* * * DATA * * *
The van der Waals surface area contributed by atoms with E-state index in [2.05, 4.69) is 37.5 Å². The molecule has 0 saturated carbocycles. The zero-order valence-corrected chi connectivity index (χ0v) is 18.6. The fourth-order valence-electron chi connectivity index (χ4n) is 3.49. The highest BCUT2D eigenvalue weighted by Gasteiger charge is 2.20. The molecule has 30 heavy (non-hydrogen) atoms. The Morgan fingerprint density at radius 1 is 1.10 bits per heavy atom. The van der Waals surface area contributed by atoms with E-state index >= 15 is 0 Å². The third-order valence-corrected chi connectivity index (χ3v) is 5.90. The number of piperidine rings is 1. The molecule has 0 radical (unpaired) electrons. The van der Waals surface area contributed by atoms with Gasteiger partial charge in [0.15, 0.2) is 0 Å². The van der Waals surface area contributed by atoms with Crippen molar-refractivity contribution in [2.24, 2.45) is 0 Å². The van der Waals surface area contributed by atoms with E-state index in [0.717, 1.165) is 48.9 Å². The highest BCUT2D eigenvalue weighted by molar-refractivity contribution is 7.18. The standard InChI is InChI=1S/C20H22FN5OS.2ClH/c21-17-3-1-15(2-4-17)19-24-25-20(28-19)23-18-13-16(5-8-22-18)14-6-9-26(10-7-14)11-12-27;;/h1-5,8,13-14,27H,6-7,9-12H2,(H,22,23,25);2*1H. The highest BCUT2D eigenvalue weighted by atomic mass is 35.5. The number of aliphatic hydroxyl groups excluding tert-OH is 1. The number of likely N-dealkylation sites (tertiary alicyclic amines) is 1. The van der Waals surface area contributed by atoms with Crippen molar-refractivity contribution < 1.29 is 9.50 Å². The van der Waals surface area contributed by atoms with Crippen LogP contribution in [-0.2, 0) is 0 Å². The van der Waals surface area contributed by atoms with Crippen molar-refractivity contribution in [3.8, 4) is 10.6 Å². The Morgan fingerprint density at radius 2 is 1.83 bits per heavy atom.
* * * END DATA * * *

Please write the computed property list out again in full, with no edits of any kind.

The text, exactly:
The van der Waals surface area contributed by atoms with E-state index in [2.05, 4.69) is 37.5 Å². The molecule has 0 saturated carbocycles. The zero-order valence-corrected chi connectivity index (χ0v) is 18.6. The fourth-order valence-electron chi connectivity index (χ4n) is 3.49. The highest BCUT2D eigenvalue weighted by Gasteiger charge is 2.20. The molecule has 30 heavy (non-hydrogen) atoms. The Morgan fingerprint density at radius 1 is 1.10 bits per heavy atom. The van der Waals surface area contributed by atoms with E-state index >= 15 is 0 Å². The third-order valence-corrected chi connectivity index (χ3v) is 5.90. The number of piperidine rings is 1. The molecule has 0 radical (unpaired) electrons. The van der Waals surface area contributed by atoms with Gasteiger partial charge in [0.15, 0.2) is 0 Å². The van der Waals surface area contributed by atoms with Crippen molar-refractivity contribution in [2.24, 2.45) is 0 Å². The van der Waals surface area contributed by atoms with E-state index in [0.717, 1.165) is 48.9 Å². The highest BCUT2D eigenvalue weighted by molar-refractivity contribution is 7.18. The standard InChI is InChI=1S/C20H22FN5OS.2ClH/c21-17-3-1-15(2-4-17)19-24-25-20(28-19)23-18-13-16(5-8-22-18)14-6-9-26(10-7-14)11-12-27;;/h1-5,8,13-14,27H,6-7,9-12H2,(H,22,23,25);2*1H. The highest BCUT2D eigenvalue weighted by atomic mass is 35.5. The number of aliphatic hydroxyl groups excluding tert-OH is 1. The number of likely N-dealkylation sites (tertiary alicyclic amines) is 1. The van der Waals surface area contributed by atoms with Crippen molar-refractivity contribution < 1.29 is 9.50 Å². The van der Waals surface area contributed by atoms with Crippen LogP contribution in [-0.2, 0) is 0 Å². The van der Waals surface area contributed by atoms with Crippen molar-refractivity contribution in [3.8, 4) is 10.6 Å². The Morgan fingerprint density at radius 2 is 1.83 bits per heavy atom.